Last year, I was honored to become the chair of the Greater Des Moines Water Trails and Greenways Steering Committee. Ever mindful of future generations, the committee’s mission is to cooperate across political boundaries, cultures, and recreational uses to accentuate and enhance the region’s water trails and greenways to realize their immense potential as a multifaceted centerpiece for a vibrant and dynamic region like Des Moines.
Last month, the committee unveiled its draft plan for a 150-mile network of waterways and related amenities across central Iowa. The plan, which follows over a year of public input and research, provides for a wealth of trails, boating access points, fishing and wading areas, and recreational and business opportunities.
The released plan is an exciting start to one of the most impactful projects for central Iowa. We will continue to gather input from our various stakeholders as we begin to analyze and prioritize the various water trail projects.
The Dam Debate
Public input reflects a strong interest in dam mitigation in downtown Des Moines, and the consensus among committee members is that significant safety concerns demand it. In mitigating the dams, the plan provides for preservation of the historic nature of the balustrades lining the river, which echo the Beaux-Arts architectural motif found in downtown Des Moines buildings constructed during the early 20th century. The water’s edge will encourage natural habitats, and the channel will offer a full spectrum of experiences for visitors, including fishing and birding below dams.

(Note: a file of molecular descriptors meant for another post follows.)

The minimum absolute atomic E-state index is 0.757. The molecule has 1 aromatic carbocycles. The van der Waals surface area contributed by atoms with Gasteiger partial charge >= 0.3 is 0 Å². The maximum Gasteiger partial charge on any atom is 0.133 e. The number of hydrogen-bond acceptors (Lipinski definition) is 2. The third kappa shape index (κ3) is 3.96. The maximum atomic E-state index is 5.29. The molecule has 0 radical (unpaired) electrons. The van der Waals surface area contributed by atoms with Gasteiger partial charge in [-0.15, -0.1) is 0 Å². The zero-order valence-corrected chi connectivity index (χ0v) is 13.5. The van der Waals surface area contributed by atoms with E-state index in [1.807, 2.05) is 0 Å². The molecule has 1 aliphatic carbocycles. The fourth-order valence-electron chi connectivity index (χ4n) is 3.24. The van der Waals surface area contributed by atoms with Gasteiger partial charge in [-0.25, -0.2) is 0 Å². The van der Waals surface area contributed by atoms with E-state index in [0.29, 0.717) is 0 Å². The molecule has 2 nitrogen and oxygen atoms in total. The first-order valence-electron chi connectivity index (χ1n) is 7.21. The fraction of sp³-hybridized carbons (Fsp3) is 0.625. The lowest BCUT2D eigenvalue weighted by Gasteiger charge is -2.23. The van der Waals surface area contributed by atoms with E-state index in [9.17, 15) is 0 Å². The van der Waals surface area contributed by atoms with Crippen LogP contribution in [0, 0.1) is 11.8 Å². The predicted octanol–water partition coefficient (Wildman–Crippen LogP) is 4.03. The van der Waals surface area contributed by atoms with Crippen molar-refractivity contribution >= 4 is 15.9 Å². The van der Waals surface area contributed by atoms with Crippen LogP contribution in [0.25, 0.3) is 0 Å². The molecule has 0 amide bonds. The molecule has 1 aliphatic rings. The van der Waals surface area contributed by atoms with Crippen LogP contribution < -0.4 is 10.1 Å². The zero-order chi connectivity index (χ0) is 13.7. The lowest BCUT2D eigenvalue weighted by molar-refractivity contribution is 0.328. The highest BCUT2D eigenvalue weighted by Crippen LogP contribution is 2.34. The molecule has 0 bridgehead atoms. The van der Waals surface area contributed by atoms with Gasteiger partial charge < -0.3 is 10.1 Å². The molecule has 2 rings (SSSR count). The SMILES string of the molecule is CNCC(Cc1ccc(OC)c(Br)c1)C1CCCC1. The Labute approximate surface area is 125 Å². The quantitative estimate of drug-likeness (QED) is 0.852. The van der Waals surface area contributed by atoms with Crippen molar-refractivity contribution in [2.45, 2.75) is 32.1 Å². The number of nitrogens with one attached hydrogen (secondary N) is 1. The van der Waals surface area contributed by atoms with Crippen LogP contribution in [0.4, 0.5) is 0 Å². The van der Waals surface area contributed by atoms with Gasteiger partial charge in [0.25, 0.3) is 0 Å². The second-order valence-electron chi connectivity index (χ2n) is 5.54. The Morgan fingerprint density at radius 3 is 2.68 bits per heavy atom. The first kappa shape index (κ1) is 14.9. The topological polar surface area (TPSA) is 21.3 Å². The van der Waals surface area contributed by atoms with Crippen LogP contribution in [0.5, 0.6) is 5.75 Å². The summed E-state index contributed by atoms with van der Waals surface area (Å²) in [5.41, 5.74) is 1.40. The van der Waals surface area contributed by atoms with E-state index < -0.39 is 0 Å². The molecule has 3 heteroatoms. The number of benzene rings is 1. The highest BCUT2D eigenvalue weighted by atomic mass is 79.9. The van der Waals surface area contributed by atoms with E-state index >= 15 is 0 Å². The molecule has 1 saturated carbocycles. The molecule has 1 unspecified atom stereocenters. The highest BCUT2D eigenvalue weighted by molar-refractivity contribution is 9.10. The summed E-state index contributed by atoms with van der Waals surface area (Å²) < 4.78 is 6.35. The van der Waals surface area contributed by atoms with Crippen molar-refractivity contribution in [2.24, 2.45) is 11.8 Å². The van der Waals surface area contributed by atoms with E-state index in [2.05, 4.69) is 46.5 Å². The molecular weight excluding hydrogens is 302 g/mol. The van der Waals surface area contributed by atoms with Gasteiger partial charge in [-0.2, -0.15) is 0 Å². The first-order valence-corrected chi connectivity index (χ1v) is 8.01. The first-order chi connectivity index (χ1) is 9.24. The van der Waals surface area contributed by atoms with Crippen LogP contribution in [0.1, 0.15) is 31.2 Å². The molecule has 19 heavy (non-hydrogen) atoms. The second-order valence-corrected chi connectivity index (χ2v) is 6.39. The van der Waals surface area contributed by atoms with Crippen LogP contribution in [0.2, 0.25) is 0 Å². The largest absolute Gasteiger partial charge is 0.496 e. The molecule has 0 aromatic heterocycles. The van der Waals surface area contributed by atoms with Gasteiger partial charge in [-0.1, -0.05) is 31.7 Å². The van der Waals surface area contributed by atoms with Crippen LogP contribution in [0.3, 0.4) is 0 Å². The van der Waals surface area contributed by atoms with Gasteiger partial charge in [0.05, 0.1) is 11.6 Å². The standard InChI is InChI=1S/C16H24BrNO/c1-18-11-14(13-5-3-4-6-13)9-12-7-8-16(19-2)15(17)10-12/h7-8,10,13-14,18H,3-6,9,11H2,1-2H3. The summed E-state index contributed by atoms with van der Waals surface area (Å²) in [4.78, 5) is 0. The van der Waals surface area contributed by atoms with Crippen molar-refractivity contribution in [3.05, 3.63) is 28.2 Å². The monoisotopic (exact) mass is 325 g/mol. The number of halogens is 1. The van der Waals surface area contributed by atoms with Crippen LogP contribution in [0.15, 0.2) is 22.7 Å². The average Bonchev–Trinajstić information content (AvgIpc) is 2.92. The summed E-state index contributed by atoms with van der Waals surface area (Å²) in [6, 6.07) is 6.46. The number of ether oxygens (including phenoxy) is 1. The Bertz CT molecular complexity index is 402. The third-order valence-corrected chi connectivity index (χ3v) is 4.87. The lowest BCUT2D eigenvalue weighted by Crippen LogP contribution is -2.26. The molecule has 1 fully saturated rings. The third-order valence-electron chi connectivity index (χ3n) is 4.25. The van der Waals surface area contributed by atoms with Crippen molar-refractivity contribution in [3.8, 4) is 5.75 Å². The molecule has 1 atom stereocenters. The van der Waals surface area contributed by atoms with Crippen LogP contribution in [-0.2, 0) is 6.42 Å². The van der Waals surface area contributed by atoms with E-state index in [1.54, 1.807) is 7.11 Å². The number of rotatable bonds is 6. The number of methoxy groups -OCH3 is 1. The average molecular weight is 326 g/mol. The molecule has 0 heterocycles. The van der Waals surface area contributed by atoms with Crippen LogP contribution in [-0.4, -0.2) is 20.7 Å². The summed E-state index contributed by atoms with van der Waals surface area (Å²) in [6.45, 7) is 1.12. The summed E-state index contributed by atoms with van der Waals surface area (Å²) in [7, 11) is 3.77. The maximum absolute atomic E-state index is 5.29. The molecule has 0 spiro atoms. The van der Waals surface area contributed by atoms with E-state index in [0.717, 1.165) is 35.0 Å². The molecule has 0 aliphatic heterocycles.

The new plan envisions the water trails and greenways of Greater Des Moines as a natural haven with a healthy ecosystem as well as an appealing recreational destination, economic driver, and community space. The committee’s goal is to make the area safely available to people of all ages, abilities, interests, incomes, and cultures, enabling the entire community to interact more closely with our beautiful environment. The current plan calls for 23 unpaved trails, 15 fishing areas, 18 wading areas, 14 activity hubs, and 13 points of access for carried watercraft.
The plan would bring new life to downtown Des Moines, enriching an area that is already a highly visible hub of business and attractions like the Greater Des Moines Botanical Garden, Simon Estes Amphitheatre, the Science Center of Iowa, and the Brenton Skating Plaza.
Why Is Hubbell Realty Involved?
For over 160 years, Hubbell has been a catalyst for growth in central Iowa. F.M. Hubbell made his first land purchase less than a year after arriving in Des Moines at the age of 16. He went on to purchase and develop many more properties as well as organize the city’s first streetcar company, form Equitable Life Insurance Company, invest in railroads, and create the Des Moines Water Works. Hubbell Realty Company prides itself on continuing F.M. Hubbell’s dedication to enterprises that enhance the growth and quality of life of in Des Moines.
Image: Greater Des Moines Water Trails and Greenways Steering Committee